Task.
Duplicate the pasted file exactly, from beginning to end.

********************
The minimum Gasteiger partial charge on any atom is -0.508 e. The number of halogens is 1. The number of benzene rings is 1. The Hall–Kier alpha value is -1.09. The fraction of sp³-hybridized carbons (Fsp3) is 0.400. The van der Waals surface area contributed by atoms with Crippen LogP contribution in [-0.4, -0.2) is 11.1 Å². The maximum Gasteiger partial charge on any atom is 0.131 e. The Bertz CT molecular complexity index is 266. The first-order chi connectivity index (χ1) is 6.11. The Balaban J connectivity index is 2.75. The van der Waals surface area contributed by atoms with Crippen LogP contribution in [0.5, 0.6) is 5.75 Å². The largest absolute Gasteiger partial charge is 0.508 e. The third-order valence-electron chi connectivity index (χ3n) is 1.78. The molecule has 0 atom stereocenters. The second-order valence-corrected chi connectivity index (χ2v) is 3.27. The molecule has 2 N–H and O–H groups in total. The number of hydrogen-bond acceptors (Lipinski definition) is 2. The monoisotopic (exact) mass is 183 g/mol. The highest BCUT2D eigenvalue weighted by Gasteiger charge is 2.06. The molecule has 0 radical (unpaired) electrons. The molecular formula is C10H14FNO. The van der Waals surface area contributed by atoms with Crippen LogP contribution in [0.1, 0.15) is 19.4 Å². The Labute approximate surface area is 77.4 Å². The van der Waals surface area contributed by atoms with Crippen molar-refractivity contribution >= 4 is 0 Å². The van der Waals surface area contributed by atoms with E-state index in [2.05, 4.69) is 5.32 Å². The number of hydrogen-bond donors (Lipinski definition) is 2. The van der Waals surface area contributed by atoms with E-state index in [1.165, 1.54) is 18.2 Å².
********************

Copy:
The minimum Gasteiger partial charge on any atom is -0.508 e. The number of halogens is 1. The number of benzene rings is 1. The Hall–Kier alpha value is -1.09. The fraction of sp³-hybridized carbons (Fsp3) is 0.400. The van der Waals surface area contributed by atoms with Crippen LogP contribution in [-0.4, -0.2) is 11.1 Å². The maximum Gasteiger partial charge on any atom is 0.131 e. The Bertz CT molecular complexity index is 266. The first-order chi connectivity index (χ1) is 6.11. The Balaban J connectivity index is 2.75. The van der Waals surface area contributed by atoms with Crippen LogP contribution in [0.5, 0.6) is 5.75 Å². The largest absolute Gasteiger partial charge is 0.508 e. The third-order valence-electron chi connectivity index (χ3n) is 1.78. The molecule has 0 atom stereocenters. The second-order valence-corrected chi connectivity index (χ2v) is 3.27. The molecule has 2 N–H and O–H groups in total. The number of hydrogen-bond acceptors (Lipinski definition) is 2. The monoisotopic (exact) mass is 183 g/mol. The highest BCUT2D eigenvalue weighted by Gasteiger charge is 2.06. The molecule has 0 radical (unpaired) electrons. The molecular formula is C10H14FNO. The van der Waals surface area contributed by atoms with Crippen LogP contribution in [0.1, 0.15) is 19.4 Å². The Labute approximate surface area is 77.4 Å². The van der Waals surface area contributed by atoms with Crippen molar-refractivity contribution >= 4 is 0 Å². The van der Waals surface area contributed by atoms with E-state index in [2.05, 4.69) is 5.32 Å². The number of hydrogen-bond donors (Lipinski definition) is 2. The van der Waals surface area contributed by atoms with E-state index in [1.165, 1.54) is 18.2 Å².